Vanishing Point

Director: Richard C. Sarafian
Screenplay: Guillermo Cain (story outline by Malcolm Hart)
Stars: Barry Newman (Kowalski), Cleavon Little (Super Soul), Dean Jagger (Prospector), Victoria Medlin (Vera Thornton), Paul Koslo (Charlie, Young Nevada Patrolman), Bob Donner (Collins, Older Nevada Patrolman), Timothy Scott (Angel), Gilda Texter (Nude Motorcycle Rider), Anthony James (Male Hitchhiker #1), Arthur Malet (Male Hitchhiker #2)
MPAA Rating: R
Year of Release: 1971
Country: U.S.
Vanishing Point Blu-Ray
I knew I shoulda taken that left turn at Albuquerque.Although it is probably now best known as the film that inspired Quentin Tarantino’s Death Proof (2007)--or at least was the film most frequently named-checked--Vanishing Point should be seen as a particularly charged variant of a now extinct genre: the artsy B-movie. Since the death of drive-ins and grindhouses, B-movie making has shifted almost exclusively to the straight-to-video realm, which seems to encourage a kind of monotonous mediocrity. Yet, there was a time when a low budget, an unknown director, and a complete lack of star power could produce unique cinematic gems. Meager resources need not always produce meager results, and it is not without significance that the B-movie production mills of the ’60s and ’70s produced such noted auteurs as Francis Ford Coppola, Martin Scorsese, Jonathan Demme, and Brian De Palma.

Alas, director Richard C. Sarafian, who started his career directing television in the early ’60s, never reached the echelon occupied by those filmmakers, but his name will forever be associated with the cult status of Vanishing Point, which, like Dennis Hopper’s Easy Rider (1969) and Monte Hellman’s Two-Lane Blacktop (1971), sought to personify the schisms in American culture, particularly the tensions between the counterculture and the establishment, along the rush of the open highway. Not just an extended car chase movie, Vanishing Point was part of the so-called American “Cinema of Unrest” as it sought to be a multilayered metaphor for not just the American condition, but for the nature of fate itself. Faddishly existential, it offers precious few explanations for its actions but insists that it be taken as something both meaningful and exhilarating, which is why youth audiences high on Sartre and their own alienation ate it up while mainstream critics couldn’t make heads or tails of it.

The story takes place over a two-day period, beginning with a sense of strange austerity, as the idyll of its golden, morning-sun-drenched images of peace and quiet are slowly invaded by wailing sirens, a low-flying helicopter, and finally two massive bulldozers that pull into position in the middle of a highway and drop their blades with a clanging metallic thud. All of this is intended to stop a man named Kowalski (Barry Newman), a professional driver who has been charged with driving a 1970 Dodge Challenger R/T from Denver, Colorado, to Fresno, California. The film then flashes back two days earlier as Kowalski picks up the car, gets hopped on a speed to stay alert for the drive, and then takes off into the vast expanse of mountains and deserts between the two states. Who the car is for and why Kowalski is transporting it are never explained, nor is the reasoning behind why he must do it in 15 hours. The only motivation Kowalski seems to have is the need to drive and keep driving, as if he might cease to exist if he ever stopped moving. The film flashes back at various points to sketch in some details of Kowalski’s past as a racer and police officer who lost his girlfriend in a surfing accident, and we also learn through bits of dialogue that he was a Medal of Honor winner in Vietnam. Otherwise, he is a cipher, an empty shell with tangled hair and long sideburns who exists to drive and nothing else.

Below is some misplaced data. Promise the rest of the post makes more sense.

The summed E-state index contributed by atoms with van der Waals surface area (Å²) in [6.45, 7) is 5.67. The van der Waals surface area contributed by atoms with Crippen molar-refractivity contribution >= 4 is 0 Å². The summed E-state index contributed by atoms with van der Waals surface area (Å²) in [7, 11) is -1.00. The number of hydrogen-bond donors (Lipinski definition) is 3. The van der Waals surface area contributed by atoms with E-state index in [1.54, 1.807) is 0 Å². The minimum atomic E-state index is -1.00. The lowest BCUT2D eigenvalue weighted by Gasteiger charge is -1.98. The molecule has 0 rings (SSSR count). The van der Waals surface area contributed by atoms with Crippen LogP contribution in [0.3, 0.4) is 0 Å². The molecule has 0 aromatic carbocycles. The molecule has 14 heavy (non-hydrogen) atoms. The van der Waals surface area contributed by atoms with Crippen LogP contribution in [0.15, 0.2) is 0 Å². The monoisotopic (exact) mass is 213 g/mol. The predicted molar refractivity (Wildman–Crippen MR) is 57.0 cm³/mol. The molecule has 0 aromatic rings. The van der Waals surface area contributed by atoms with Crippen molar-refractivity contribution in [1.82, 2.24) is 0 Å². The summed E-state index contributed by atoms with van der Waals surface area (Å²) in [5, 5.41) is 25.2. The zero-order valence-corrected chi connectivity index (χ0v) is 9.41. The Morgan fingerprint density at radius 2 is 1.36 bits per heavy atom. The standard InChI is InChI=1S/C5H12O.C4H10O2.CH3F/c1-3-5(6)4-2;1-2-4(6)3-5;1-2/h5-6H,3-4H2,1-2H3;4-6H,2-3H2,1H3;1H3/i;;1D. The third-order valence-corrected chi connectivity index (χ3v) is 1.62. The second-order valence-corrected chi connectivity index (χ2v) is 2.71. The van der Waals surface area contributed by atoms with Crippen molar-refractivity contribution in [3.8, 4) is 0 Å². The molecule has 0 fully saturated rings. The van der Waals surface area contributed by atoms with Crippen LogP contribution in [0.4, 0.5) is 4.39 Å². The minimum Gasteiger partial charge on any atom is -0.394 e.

Although the film is in constant motion, with Kowalski picking up constant pursuers in the form of state police and highway patrolmen, there are also moments of respite in which he encounters various denizens of the American outback, including a band of religious revivalists in the desert, a prospector (Dean Jagger) who collects snakes, a pair of gay highway bandits (Anthony James and Arthur Malet), and eventually a hippie outpost whose leader (Timothy Scott) has been seen as a kind of alternate-universe version of Peter Fonda’s Captain America. During his brief time with the hippies, Kowalski also crosses paths with a nude woman on a motorcycle (Gilda Texter, who ironically would go on to a long career as a Hollywood costume designer), which is perhaps the film’s most labored and dated symbol of pure freedom. The film also frequently cuts back to a radio booth helmed by a blind black DJ named Super Soul (Cleavon Little), who keeps tabs on Kowalski’s journey and feeds him information. Like the nude motorcycle rider, Super Soul is also a rather labored convention whose physical blindness does nothing to perturb his “all-seeing” shaman-like nature, which naturally must be taken down by a racist mob in a sequence of race-baiting violence.